User Interface

Kelly Franznick - Innovating For People

SEGD is an amazing community of designers, fabricators and manufacturers who create experiences that connect people to place. One of the many membership benefits of SEGD is a library of talks from SEGD's 4-6 events a year. Starting from 2014, these videos are available for viewing for members for free. If you are a member please log in (hint: top right below search) if not please join SEGD and experience its amazing resources.

Encouraging User Interaction through Signage Design

The new College of Design and Innovation at Tongji University in Shanghai forms a multi-functional complex for college students and teaching staff. Opened in 2014, it was designed as a platform for promoting opportunities for dialogue, fostering design thinking, and triggering interaction between users and the environment. As part of the building design, a new signage program was developed and prototypes were utilized to test and encourage interaction with the signage design process.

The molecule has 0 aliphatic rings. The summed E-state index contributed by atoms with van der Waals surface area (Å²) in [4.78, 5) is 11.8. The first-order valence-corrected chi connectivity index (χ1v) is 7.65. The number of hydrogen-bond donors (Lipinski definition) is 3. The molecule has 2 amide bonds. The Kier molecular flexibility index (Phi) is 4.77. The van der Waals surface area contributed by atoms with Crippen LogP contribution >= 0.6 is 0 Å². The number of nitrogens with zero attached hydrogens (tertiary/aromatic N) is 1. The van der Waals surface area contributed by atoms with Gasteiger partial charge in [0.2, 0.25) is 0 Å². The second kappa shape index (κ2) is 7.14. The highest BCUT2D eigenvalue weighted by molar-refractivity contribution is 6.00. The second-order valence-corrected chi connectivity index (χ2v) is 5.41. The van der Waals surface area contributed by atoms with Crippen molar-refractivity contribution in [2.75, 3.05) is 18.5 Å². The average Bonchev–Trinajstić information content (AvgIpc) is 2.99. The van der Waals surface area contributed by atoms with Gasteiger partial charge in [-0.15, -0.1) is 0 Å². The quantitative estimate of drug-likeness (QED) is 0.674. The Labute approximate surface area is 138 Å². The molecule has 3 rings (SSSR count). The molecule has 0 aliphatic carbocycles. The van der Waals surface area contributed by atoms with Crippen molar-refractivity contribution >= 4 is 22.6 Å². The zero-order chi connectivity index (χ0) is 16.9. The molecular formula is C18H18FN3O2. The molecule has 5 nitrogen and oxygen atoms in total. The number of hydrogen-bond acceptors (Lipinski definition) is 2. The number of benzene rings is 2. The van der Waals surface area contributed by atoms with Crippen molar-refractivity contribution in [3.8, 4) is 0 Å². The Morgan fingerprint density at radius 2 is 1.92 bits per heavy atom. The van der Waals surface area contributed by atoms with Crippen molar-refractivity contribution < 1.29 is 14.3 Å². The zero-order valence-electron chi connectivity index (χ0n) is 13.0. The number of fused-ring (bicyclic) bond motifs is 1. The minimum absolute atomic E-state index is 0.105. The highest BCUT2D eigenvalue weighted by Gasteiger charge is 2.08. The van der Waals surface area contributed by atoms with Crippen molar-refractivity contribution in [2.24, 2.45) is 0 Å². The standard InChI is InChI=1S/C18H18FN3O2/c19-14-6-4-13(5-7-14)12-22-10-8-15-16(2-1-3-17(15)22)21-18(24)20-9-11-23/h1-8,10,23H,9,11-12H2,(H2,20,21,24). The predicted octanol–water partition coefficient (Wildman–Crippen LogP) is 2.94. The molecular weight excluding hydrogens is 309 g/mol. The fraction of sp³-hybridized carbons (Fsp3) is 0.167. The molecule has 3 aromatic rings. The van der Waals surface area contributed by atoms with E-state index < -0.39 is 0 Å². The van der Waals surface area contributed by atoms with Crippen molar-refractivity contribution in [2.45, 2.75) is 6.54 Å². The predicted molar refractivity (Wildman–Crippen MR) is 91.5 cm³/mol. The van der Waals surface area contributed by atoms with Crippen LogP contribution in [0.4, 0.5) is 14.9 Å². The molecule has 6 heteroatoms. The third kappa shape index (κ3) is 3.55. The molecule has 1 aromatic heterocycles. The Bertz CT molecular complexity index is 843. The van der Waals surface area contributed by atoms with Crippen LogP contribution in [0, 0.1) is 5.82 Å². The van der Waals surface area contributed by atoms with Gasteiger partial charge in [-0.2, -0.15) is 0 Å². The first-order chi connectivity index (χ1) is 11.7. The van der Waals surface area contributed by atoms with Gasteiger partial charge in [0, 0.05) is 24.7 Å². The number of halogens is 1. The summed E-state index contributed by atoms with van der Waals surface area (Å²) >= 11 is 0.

LinkNYC – a Step Toward Smart Cities?

LinkNYC

Ever wonder what will happen to all those obsolete public pay-phone booths littering the urban streetscape? In New York, they’re being replaced by super-kiosks that are not only Wi-Fi hotspots, but platforms that will help people navigate the city, find services, and discover new destinations. It’s a model you may see popping up in a city near you, and a step toward the idea of connected Smart Cities.

UX is like a bowl of cereal!

Good description and analogy of the difference between UX and UI.

"The bowl is a container for the information like a browser or server, and as shown, the spoon is the UI. The UX, on the other hand, is how all of the components come together. The cereal in the bowl, milk poured in, spoon sticking out has everything needed to enjoy a nice bowl of cereal."

The Newseum

Window on the World

The Newseum’s second act brings the story of media to the news capital, with an EGD program that’s designed to keep pace 24/7/365.

Launching a new museum from the ground up is no mean feat. It’s not only costly and exhaustive—it’s also a gamble. If you build it, will they come?

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